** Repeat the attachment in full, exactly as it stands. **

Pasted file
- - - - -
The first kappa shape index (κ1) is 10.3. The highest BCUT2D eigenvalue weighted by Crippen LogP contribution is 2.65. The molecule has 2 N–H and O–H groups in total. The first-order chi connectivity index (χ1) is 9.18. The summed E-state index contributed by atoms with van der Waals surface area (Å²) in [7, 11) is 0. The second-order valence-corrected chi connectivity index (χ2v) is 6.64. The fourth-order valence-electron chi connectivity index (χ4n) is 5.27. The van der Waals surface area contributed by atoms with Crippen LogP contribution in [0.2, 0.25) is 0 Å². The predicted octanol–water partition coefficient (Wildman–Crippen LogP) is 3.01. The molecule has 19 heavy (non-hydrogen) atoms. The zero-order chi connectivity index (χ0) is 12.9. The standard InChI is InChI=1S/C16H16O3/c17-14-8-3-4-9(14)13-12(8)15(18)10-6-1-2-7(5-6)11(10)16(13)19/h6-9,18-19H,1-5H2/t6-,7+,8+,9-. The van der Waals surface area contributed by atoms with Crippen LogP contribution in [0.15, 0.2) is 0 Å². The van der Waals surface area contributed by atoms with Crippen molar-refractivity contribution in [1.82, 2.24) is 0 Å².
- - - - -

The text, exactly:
The first kappa shape index (κ1) is 10.3. The highest BCUT2D eigenvalue weighted by Crippen LogP contribution is 2.65. The molecule has 2 N–H and O–H groups in total. The first-order chi connectivity index (χ1) is 9.18. The summed E-state index contributed by atoms with van der Waals surface area (Å²) in [7, 11) is 0. The second-order valence-corrected chi connectivity index (χ2v) is 6.64. The fourth-order valence-electron chi connectivity index (χ4n) is 5.27. The van der Waals surface area contributed by atoms with Crippen LogP contribution in [0.2, 0.25) is 0 Å². The predicted octanol–water partition coefficient (Wildman–Crippen LogP) is 3.01. The molecule has 19 heavy (non-hydrogen) atoms. The zero-order chi connectivity index (χ0) is 12.9. The standard InChI is InChI=1S/C16H16O3/c17-14-8-3-4-9(14)13-12(8)15(18)10-6-1-2-7(5-6)11(10)16(13)19/h6-9,18-19H,1-5H2/t6-,7+,8+,9-. The van der Waals surface area contributed by atoms with Crippen LogP contribution in [0.15, 0.2) is 0 Å². The van der Waals surface area contributed by atoms with Crippen molar-refractivity contribution in [1.82, 2.24) is 0 Å².